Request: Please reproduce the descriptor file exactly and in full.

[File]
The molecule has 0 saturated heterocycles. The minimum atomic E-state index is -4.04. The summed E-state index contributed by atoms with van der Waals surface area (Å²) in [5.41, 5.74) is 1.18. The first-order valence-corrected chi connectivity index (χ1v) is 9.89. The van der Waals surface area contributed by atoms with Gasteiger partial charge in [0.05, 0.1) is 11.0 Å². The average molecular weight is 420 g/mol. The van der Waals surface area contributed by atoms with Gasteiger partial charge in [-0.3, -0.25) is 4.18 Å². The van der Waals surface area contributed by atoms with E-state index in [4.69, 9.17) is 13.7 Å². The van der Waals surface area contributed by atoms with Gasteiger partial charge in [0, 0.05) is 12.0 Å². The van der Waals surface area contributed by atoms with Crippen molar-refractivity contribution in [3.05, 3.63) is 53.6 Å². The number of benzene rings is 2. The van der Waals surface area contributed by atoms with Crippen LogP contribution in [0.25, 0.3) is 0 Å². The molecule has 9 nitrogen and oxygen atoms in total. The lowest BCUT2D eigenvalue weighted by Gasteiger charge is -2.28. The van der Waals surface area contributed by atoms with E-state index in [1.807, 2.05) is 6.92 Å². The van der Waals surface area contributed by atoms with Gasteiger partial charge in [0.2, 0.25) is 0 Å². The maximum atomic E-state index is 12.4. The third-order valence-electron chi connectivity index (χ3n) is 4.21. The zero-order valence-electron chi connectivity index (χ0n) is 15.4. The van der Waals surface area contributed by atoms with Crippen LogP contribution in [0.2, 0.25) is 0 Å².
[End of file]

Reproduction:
The molecule has 0 saturated heterocycles. The minimum atomic E-state index is -4.04. The summed E-state index contributed by atoms with van der Waals surface area (Å²) in [5.41, 5.74) is 1.18. The first-order valence-corrected chi connectivity index (χ1v) is 9.89. The van der Waals surface area contributed by atoms with Gasteiger partial charge in [0.05, 0.1) is 11.0 Å². The average molecular weight is 420 g/mol. The van der Waals surface area contributed by atoms with Gasteiger partial charge in [-0.3, -0.25) is 4.18 Å². The van der Waals surface area contributed by atoms with E-state index in [4.69, 9.17) is 13.7 Å². The van der Waals surface area contributed by atoms with Gasteiger partial charge in [0, 0.05) is 12.0 Å². The van der Waals surface area contributed by atoms with Crippen molar-refractivity contribution in [3.05, 3.63) is 53.6 Å². The number of benzene rings is 2. The van der Waals surface area contributed by atoms with Crippen LogP contribution in [0.25, 0.3) is 0 Å². The molecule has 9 nitrogen and oxygen atoms in total. The lowest BCUT2D eigenvalue weighted by Gasteiger charge is -2.28. The van der Waals surface area contributed by atoms with E-state index in [1.807, 2.05) is 6.92 Å². The van der Waals surface area contributed by atoms with Gasteiger partial charge in [0.2, 0.25) is 0 Å². The maximum atomic E-state index is 12.4. The third-order valence-electron chi connectivity index (χ3n) is 4.21. The zero-order valence-electron chi connectivity index (χ0n) is 15.4. The van der Waals surface area contributed by atoms with Crippen LogP contribution in [0.2, 0.25) is 0 Å².